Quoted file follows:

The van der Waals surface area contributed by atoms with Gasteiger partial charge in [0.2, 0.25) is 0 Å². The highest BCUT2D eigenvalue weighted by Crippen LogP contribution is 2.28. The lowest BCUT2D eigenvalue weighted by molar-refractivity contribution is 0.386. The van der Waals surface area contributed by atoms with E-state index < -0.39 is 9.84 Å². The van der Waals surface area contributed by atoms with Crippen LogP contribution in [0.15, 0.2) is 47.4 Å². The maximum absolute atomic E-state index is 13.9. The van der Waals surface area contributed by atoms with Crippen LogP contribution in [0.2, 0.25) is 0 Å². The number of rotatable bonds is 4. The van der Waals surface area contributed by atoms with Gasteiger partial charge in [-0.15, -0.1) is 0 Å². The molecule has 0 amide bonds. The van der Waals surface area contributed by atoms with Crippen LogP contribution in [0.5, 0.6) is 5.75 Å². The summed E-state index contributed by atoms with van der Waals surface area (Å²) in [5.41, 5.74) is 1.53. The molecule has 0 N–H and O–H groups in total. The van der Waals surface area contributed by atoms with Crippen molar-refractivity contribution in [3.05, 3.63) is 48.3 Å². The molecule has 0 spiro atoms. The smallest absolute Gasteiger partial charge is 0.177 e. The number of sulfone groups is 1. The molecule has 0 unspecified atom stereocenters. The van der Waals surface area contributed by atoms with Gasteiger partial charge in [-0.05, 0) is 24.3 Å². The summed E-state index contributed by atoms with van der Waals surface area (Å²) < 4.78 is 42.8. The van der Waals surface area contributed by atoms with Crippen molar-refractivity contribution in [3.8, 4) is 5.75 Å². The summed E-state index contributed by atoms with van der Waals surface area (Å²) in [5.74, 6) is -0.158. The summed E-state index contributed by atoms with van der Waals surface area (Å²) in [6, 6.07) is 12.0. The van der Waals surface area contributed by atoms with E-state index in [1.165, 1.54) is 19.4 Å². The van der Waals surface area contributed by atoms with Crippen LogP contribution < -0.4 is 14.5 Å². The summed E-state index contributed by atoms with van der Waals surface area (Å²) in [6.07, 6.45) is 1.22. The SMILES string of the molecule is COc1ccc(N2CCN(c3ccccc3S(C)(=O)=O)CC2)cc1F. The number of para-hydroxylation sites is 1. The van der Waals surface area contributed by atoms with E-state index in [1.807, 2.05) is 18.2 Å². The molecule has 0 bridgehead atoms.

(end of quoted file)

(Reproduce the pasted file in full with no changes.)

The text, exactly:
The van der Waals surface area contributed by atoms with Gasteiger partial charge in [0.2, 0.25) is 0 Å². The highest BCUT2D eigenvalue weighted by Crippen LogP contribution is 2.28. The lowest BCUT2D eigenvalue weighted by molar-refractivity contribution is 0.386. The van der Waals surface area contributed by atoms with E-state index < -0.39 is 9.84 Å². The van der Waals surface area contributed by atoms with Crippen LogP contribution in [0.15, 0.2) is 47.4 Å². The maximum absolute atomic E-state index is 13.9. The van der Waals surface area contributed by atoms with Crippen LogP contribution in [0.2, 0.25) is 0 Å². The number of rotatable bonds is 4. The van der Waals surface area contributed by atoms with Gasteiger partial charge in [-0.15, -0.1) is 0 Å². The molecule has 0 amide bonds. The van der Waals surface area contributed by atoms with Crippen LogP contribution in [0.5, 0.6) is 5.75 Å². The summed E-state index contributed by atoms with van der Waals surface area (Å²) in [5.41, 5.74) is 1.53. The molecule has 0 N–H and O–H groups in total. The van der Waals surface area contributed by atoms with Crippen molar-refractivity contribution in [3.05, 3.63) is 48.3 Å². The molecule has 0 spiro atoms. The smallest absolute Gasteiger partial charge is 0.177 e. The number of sulfone groups is 1. The molecule has 0 unspecified atom stereocenters. The van der Waals surface area contributed by atoms with Gasteiger partial charge in [-0.05, 0) is 24.3 Å². The summed E-state index contributed by atoms with van der Waals surface area (Å²) < 4.78 is 42.8. The van der Waals surface area contributed by atoms with Crippen molar-refractivity contribution in [3.8, 4) is 5.75 Å². The summed E-state index contributed by atoms with van der Waals surface area (Å²) in [5.74, 6) is -0.158. The summed E-state index contributed by atoms with van der Waals surface area (Å²) in [6, 6.07) is 12.0. The van der Waals surface area contributed by atoms with E-state index in [1.165, 1.54) is 19.4 Å². The van der Waals surface area contributed by atoms with Crippen LogP contribution < -0.4 is 14.5 Å². The summed E-state index contributed by atoms with van der Waals surface area (Å²) in [6.07, 6.45) is 1.22. The SMILES string of the molecule is COc1ccc(N2CCN(c3ccccc3S(C)(=O)=O)CC2)cc1F. The number of para-hydroxylation sites is 1. The van der Waals surface area contributed by atoms with E-state index in [1.807, 2.05) is 18.2 Å². The molecule has 0 bridgehead atoms.